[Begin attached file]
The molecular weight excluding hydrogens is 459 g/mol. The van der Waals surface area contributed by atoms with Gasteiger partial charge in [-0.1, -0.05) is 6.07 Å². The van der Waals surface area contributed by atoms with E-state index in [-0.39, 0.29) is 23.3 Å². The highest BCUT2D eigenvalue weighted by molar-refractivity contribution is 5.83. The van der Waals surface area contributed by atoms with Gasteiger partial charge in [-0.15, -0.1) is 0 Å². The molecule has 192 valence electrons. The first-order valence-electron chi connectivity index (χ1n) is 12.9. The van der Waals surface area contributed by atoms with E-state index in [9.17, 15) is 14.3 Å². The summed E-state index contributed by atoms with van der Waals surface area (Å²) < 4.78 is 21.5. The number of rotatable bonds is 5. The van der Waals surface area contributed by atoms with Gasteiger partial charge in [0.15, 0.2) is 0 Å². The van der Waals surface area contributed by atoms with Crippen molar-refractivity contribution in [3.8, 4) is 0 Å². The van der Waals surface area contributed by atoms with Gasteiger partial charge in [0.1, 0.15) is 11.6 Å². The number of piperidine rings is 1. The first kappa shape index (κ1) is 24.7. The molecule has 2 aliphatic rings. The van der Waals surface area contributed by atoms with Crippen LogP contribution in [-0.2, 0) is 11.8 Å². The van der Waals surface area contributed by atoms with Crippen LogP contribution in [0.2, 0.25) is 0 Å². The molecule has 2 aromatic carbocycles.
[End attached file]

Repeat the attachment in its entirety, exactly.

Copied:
The molecular weight excluding hydrogens is 459 g/mol. The van der Waals surface area contributed by atoms with Gasteiger partial charge in [-0.1, -0.05) is 6.07 Å². The van der Waals surface area contributed by atoms with E-state index in [-0.39, 0.29) is 23.3 Å². The highest BCUT2D eigenvalue weighted by molar-refractivity contribution is 5.83. The van der Waals surface area contributed by atoms with Gasteiger partial charge in [-0.15, -0.1) is 0 Å². The molecule has 192 valence electrons. The first-order valence-electron chi connectivity index (χ1n) is 12.9. The van der Waals surface area contributed by atoms with E-state index in [9.17, 15) is 14.3 Å². The summed E-state index contributed by atoms with van der Waals surface area (Å²) < 4.78 is 21.5. The number of rotatable bonds is 5. The van der Waals surface area contributed by atoms with Gasteiger partial charge in [0.15, 0.2) is 0 Å². The van der Waals surface area contributed by atoms with Crippen molar-refractivity contribution in [3.8, 4) is 0 Å². The van der Waals surface area contributed by atoms with Gasteiger partial charge in [0.1, 0.15) is 11.6 Å². The number of piperidine rings is 1. The first kappa shape index (κ1) is 24.7. The molecule has 2 aliphatic rings. The van der Waals surface area contributed by atoms with Crippen LogP contribution in [-0.2, 0) is 11.8 Å². The van der Waals surface area contributed by atoms with Crippen LogP contribution in [0.2, 0.25) is 0 Å². The molecule has 2 aromatic carbocycles.